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Making the right connections

Raza says that bursars should consider items like firewall protection, direct denial of service (DDOS) mitigation software and, for a fail-safe connection option, determine if having two internet service provider entry points is worthwhile. “If one entry point fails the other can be relied upon. A backup line will cost extra money and some schools may draw the conclusion it’s a wasted expense,” he says. “But, alas, when one connection fails, it will be a case of thinking, ‘Why didn’t we have two lines?’” For those unfamiliar with the term DDOS, it refers to a common method used by hackers to prevent users from accessing a given website. They flood a given entry point with traffic, thereby forcing a denial of service because the entry point can only handle a certain number of requests at one time.

Returning to the subject of connectivity, Neil recommends a slightly different fail-safe option – installing fibre broadband in the ground with a 4G wireless solution as a backup. “New wireless solutions are fast enough that users won’t notice any degradation in service and prices are falling quickly so that they will shortly compete with fibre,” he explains.

Leading innovation

Raza suggests that schools are wisely taking stock of their ICT infrastructure and making cost-conscious decisions about how best to proceed. “Generally speaking, schools will begin with an online backup solution, allowing everything that they have onsite to be backed up on a server.”   Backup solutions are beneficial to the streamlining of school business processes and play a significant role in eliminating concerns over losing financial records. Damien Roberts, business development director at Derventio Education, says that the ease of access to data provided by cloud services is particularly advantageous when preparing for an inspection. “Schools can easily generate reports to demonstrate progress, whether that’s through teacher evidence or records of communication between staff members and their line managers.” Schools will also reduce their hardware costs when making a switch and curricular benefits are plentiful, as Mark points out. “Technology that was originally implemented simply to save money is now leading innovation in schools. In the classroom the cloud allows learners to stream, store and collaborate across the school, the country and the world, allowing for engagement with real-world problems.” If there’s any need for further persuasion, bursars can also improve their green credentials by dispensing with bulky servers. “As soon as you move your electricity bill will reduce immediately and energy conservation will be noticeable, particularly if you’re part of an academy chain,” Raza says.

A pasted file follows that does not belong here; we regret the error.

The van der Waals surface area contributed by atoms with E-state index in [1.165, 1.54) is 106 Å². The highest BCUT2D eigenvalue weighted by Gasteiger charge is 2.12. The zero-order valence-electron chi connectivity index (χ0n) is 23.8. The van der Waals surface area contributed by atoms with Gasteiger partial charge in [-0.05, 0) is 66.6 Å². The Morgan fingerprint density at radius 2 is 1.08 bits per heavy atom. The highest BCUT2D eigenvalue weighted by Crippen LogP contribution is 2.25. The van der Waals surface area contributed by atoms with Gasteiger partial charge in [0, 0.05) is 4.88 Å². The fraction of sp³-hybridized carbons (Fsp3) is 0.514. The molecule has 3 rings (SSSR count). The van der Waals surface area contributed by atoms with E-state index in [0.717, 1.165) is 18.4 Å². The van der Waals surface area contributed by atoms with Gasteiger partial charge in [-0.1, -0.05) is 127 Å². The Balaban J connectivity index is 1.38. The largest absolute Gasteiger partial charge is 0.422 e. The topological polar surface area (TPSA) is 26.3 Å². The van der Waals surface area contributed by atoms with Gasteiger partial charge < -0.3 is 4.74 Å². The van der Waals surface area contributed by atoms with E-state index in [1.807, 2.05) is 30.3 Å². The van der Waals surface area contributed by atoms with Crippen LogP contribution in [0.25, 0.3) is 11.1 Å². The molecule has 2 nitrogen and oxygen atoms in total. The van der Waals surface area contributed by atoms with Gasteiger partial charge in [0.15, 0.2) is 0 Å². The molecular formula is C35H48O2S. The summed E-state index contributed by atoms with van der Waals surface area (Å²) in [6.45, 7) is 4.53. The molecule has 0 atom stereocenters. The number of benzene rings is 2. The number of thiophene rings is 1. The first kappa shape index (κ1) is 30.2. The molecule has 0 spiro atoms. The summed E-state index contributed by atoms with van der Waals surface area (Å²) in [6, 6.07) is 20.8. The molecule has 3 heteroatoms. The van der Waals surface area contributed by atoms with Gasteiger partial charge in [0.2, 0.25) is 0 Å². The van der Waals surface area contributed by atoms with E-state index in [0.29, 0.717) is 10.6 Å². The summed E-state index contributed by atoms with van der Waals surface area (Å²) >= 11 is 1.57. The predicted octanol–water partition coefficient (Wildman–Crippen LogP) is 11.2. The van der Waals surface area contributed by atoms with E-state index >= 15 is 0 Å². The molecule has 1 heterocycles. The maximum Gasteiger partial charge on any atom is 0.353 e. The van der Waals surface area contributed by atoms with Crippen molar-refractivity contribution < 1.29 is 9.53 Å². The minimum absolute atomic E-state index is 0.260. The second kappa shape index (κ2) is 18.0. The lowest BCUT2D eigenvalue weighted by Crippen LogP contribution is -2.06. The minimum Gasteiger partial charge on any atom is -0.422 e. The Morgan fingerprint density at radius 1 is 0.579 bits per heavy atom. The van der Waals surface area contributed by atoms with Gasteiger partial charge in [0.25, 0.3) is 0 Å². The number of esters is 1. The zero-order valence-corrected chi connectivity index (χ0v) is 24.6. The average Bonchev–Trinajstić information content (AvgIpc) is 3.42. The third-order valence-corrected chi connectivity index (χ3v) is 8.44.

Cloud services are well-equipped to meet financial and data security needs of schools and seem set to remain a must-have technology solution. Reservations about their performance and security belong to a past age when these services were in their infancy. So if you haven’t already switched or investigated the mystery yourself – now’s the time to do just that!

A detailed account of supplier legal obligations and requirements defining how services should be offered can be found in the G-Cloud 8 framework agreement.